I Met The Swamp And It Is Us

Swamp.jpeg

So with the election came promises (and hope to some) to “drain the swamp” in Washington, D.C. and beyond. 


That means redefining the size, scope, and purpose of federal government.


It also means reducing regulations that stifle American business and competitive advantage, placing restrictions on lobbying, and imposing term limits on Congress.


Presumably, it also means addressing mounds of fraud, waste and abuse in the system (many examples of each are out there).  


So here is a funny true story from when I was traveling recently…


A gentleman is riding with me in the elevator and he turns to me to make chit-chat. 


He says, “Good morning. Where you from?”


I smile and respond, “Washington, D.C.,” and add proudly, “the nation’s capital!”


He then asks, “What do you do there?”


Feeling a little perky that morning and with the elevator ride about to come to a stop at the lobby, I quickly blurt out, “Oh, cleaning up the swamp.”


To which, the man responds with the sarcasm galore and probably a good dose of disdain, “Yeah right!” 


There was something so comical about this scene in which I sort of baited this guy and at the same time found the reaction that is all too likely throughout America.


Do people believe and are they committed that we really do the following:


– Change the status quo of big stumbling government


– Right the wrongs done by those who take advantage of the system, its power and big money


– Restrain the ginormous national debt that threatens to consume all of us


– Fairly and compassionately address the nation’s priorities including those for national security, prosperity, and well-being


– Drain the swamp from the horrendous creatures that dwell and thrive therein


And the capital is not built on a preexisting swamp, but it did come and grow, man-made, dark and deep, as a result of the greed and fear that drives too many, far too far. 😉


(Source Photo: Andy Blumenthal)

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Charisma, MORE Than Skin Deep

Art Girl
Charisma is something that can make or break a career or life.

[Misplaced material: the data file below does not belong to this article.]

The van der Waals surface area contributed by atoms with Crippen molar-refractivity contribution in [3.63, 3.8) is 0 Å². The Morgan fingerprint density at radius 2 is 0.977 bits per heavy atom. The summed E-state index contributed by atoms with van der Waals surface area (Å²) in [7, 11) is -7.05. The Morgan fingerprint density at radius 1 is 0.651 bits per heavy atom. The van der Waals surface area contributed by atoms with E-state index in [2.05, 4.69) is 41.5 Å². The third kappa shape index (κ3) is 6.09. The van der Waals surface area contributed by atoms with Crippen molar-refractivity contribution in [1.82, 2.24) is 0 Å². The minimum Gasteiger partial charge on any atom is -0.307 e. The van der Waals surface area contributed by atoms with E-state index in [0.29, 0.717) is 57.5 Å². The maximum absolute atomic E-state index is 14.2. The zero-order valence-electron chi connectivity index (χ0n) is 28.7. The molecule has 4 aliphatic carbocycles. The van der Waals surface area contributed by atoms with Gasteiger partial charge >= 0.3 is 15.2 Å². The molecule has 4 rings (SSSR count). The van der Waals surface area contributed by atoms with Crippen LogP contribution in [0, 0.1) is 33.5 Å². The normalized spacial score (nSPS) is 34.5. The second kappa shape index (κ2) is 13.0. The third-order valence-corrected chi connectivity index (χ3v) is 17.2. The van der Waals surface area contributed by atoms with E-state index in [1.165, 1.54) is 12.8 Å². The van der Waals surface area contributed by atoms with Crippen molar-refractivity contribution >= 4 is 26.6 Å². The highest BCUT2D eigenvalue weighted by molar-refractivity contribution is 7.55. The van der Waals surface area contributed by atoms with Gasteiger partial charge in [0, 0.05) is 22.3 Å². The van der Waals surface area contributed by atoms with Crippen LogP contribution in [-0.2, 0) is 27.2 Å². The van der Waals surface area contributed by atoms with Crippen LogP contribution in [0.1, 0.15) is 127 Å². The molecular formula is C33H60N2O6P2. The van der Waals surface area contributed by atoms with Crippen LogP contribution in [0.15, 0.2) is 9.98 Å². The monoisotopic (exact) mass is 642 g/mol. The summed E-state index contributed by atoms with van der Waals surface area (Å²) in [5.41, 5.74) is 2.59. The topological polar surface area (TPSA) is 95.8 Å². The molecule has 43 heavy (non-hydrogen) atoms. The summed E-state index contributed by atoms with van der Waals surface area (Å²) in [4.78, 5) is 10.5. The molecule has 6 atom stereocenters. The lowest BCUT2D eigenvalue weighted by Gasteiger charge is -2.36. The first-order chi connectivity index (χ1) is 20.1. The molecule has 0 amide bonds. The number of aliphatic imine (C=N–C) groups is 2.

If you have it, people often flock to you–that means connections, networking, relationships, and support. 



If you don’t have it, then kiss your effectiveness and associates goodbye. 



According to Elizabeth Holmes in the Wall Street Journal, charisma is about how you look, talk, prep, smile, and get feedback. 



At work, for example, Holmes focuses quite a bit on superficial outwardly things like “Look polished, wrinkle-free,” “Make eye contact,” “Master grace under fire,” and more.



And while these are important, they are really also the more superficial of what you can do in term of primarily how you look and comport yourself on the surface. 



Holmes does point more substantive things you can do, like ask for honest feedback, so presumably you can improve yourself. 



But improvements in the skin deep is nice, but not the essence of charisma.



Yes, no one appreciates someone who comes into the room disheveled, smelly, and like a proverbial turd. 



But more important than how one looks, talks and carry’s themselves outwardly is how they actually behave. 



Looks are superficial, and word are cheap, but what a person actually does shows what they are really all about as a human being. 



Yes, do you need to build confidence by being put together, of course you do.



But to really build respect, trust, influence, inspire, and lead, you need to be a mensch–a decent human being, grounded in virtuous beliefs, who shows they will do the right thing and act at all times with a core integrity.



Charisma means we genuinely care and help others–not that we focus on promoting ourselves by walking around as the high and mighty



In the end, your charisma, charm, gravitas, presence and effectiveness as a leader is much more about what you do then what you simply look like or spout out. 



Be genuinely kind, caring, and giving, and that is a presence that can be sincerely felt and not just ogled over. 😉



(Source Photo: Andy Blumenthal)

Google Fiber 4 The Nation’s Capital

Google Fiber 4 The Nation's Capital

How About Google Fiber for Washington, D.C.?

– Lead, by example, the rest of the nation forward.

– Speed up the functioning of the government.

– Helpful for Emergency Management

– The Patriotic thing to do! 😉

All Opinions my own.

(Source Photo: here with attribution to Cameron Yee, & no idea why it’s in Spanish, but I like it!)